Wind Catcher

Public Service Company of Oklahoma announced today it has cancelled its $4.5 billion proposed Wind Catcher energy project.

In a press release sent shortly after 1 p.m., the company cited a decision announced Thursday by the Public Utility Commission of Texas as the primary factor in terminating its proposed wind energy development, which would have been the largest wind farm in North America.

“We are disappointed with the decision in Texas that resulted in the cancelation of the project. Wind Catcher represented an extraordinary opportunity to provide our customers with low cost, clean Oklahoma energy and create a positive economic impact across the state,” Steven Fate, PSO vice president of regulatory and finance, said in the press release. “We remain committed to finding new solutions that add value for our customers. All of us at PSO deeply appreciate our partners and supporters for their commitment to the project.”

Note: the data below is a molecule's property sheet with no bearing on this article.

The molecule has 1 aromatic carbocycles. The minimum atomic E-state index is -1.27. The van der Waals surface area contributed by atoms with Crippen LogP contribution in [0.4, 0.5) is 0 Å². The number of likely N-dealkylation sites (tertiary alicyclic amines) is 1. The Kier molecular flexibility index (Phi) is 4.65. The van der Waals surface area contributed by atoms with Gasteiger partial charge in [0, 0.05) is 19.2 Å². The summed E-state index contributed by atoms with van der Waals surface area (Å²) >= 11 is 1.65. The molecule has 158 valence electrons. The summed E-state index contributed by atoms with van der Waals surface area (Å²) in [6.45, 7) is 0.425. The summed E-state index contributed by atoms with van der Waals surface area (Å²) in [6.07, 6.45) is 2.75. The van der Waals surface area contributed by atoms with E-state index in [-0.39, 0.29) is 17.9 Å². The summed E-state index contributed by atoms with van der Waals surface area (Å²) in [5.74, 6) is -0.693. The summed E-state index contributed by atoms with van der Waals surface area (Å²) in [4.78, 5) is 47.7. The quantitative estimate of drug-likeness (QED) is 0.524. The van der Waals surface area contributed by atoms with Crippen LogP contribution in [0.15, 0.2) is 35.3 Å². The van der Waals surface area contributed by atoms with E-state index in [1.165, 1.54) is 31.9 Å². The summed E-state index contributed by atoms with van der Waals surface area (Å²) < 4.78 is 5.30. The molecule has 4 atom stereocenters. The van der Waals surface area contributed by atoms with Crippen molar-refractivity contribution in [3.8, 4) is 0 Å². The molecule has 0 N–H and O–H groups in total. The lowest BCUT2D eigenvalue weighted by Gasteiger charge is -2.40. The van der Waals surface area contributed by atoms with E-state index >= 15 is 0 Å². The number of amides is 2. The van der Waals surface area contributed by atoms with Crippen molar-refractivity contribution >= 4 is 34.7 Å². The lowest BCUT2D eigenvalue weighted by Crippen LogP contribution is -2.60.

Bloomberg reported Thursday that the Texas commission “unanimously rejected the project as proposed, saying it doesn’t offer enough benefits for ratepayers as currently structured.”

Similar arguments had been made in front of the Oklahoma Corporation Commission, whose decision on the project was pending.

Oklahoma Corporation Commissioner Todd Hiett — the only of three commissioners not running for an election this year — told NonDoc he had not seen the news release from PSO but that he presumed the Texas ruling primarily influenced the company’s decision.

“I was notified that they were going to stop the project,” Hiett said. “I would assume it was probably a result of yesterday’s hearings in Texas where the commissioners did not give the appearance that they were supportive of the project.”

Hiett confirmed that the project had been controversial in terms of whether ratepayers would benefit from the 2,000 megawatt wind farm’s construction in the Oklahoma panhandle.

“I would just say that the company has worked very hard for many months to try to put together a package that some saw as a major opportunity for Oklahoma taking advantage of federal tax credits to produce low-cost power,” Hiett said. “And at the end of the day, they just were not able to put together all of the jurisdictions needed to complete the project.”

He said he was unsure whether PSO will withdraw its application or whether OCC will need to procedurally dismiss it.

The Oklahoma Corporation Commission is scheduled to meet at 9:30 a.m. Tuesday.